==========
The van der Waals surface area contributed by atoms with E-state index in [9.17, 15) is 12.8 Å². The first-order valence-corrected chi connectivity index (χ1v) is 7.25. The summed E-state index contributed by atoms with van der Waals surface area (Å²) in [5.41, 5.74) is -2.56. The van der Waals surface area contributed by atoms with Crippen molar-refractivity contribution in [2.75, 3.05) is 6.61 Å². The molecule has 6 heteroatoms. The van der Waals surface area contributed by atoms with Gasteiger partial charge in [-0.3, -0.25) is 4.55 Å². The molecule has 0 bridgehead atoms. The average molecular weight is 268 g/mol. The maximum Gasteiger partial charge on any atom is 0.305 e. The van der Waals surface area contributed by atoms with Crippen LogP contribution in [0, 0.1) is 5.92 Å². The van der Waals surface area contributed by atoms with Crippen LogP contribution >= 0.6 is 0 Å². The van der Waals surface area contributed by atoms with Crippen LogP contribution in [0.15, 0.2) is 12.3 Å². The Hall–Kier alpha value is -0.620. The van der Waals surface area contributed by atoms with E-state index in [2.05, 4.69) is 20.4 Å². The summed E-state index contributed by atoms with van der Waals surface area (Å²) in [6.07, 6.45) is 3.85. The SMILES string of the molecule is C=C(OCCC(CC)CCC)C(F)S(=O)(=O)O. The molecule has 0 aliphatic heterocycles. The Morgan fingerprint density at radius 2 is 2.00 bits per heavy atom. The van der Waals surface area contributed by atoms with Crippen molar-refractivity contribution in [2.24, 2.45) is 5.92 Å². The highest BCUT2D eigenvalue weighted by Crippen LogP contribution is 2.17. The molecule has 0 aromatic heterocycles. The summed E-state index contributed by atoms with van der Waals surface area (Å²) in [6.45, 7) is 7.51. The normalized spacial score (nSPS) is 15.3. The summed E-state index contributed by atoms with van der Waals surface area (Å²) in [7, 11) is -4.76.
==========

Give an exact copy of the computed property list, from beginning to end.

The van der Waals surface area contributed by atoms with E-state index in [9.17, 15) is 12.8 Å². The first-order valence-corrected chi connectivity index (χ1v) is 7.25. The summed E-state index contributed by atoms with van der Waals surface area (Å²) in [5.41, 5.74) is -2.56. The van der Waals surface area contributed by atoms with Crippen molar-refractivity contribution in [2.75, 3.05) is 6.61 Å². The molecule has 6 heteroatoms. The van der Waals surface area contributed by atoms with Gasteiger partial charge in [-0.3, -0.25) is 4.55 Å². The molecule has 0 bridgehead atoms. The average molecular weight is 268 g/mol. The maximum Gasteiger partial charge on any atom is 0.305 e. The van der Waals surface area contributed by atoms with Crippen LogP contribution in [0, 0.1) is 5.92 Å². The van der Waals surface area contributed by atoms with Crippen LogP contribution >= 0.6 is 0 Å². The van der Waals surface area contributed by atoms with Crippen LogP contribution in [0.15, 0.2) is 12.3 Å². The Hall–Kier alpha value is -0.620. The van der Waals surface area contributed by atoms with E-state index in [2.05, 4.69) is 20.4 Å². The summed E-state index contributed by atoms with van der Waals surface area (Å²) in [6.07, 6.45) is 3.85. The SMILES string of the molecule is C=C(OCCC(CC)CCC)C(F)S(=O)(=O)O. The molecule has 0 aliphatic heterocycles. The Morgan fingerprint density at radius 2 is 2.00 bits per heavy atom. The van der Waals surface area contributed by atoms with Crippen molar-refractivity contribution in [2.24, 2.45) is 5.92 Å². The highest BCUT2D eigenvalue weighted by Crippen LogP contribution is 2.17. The molecule has 0 aromatic heterocycles. The summed E-state index contributed by atoms with van der Waals surface area (Å²) in [6.45, 7) is 7.51. The normalized spacial score (nSPS) is 15.3. The summed E-state index contributed by atoms with van der Waals surface area (Å²) in [7, 11) is -4.76.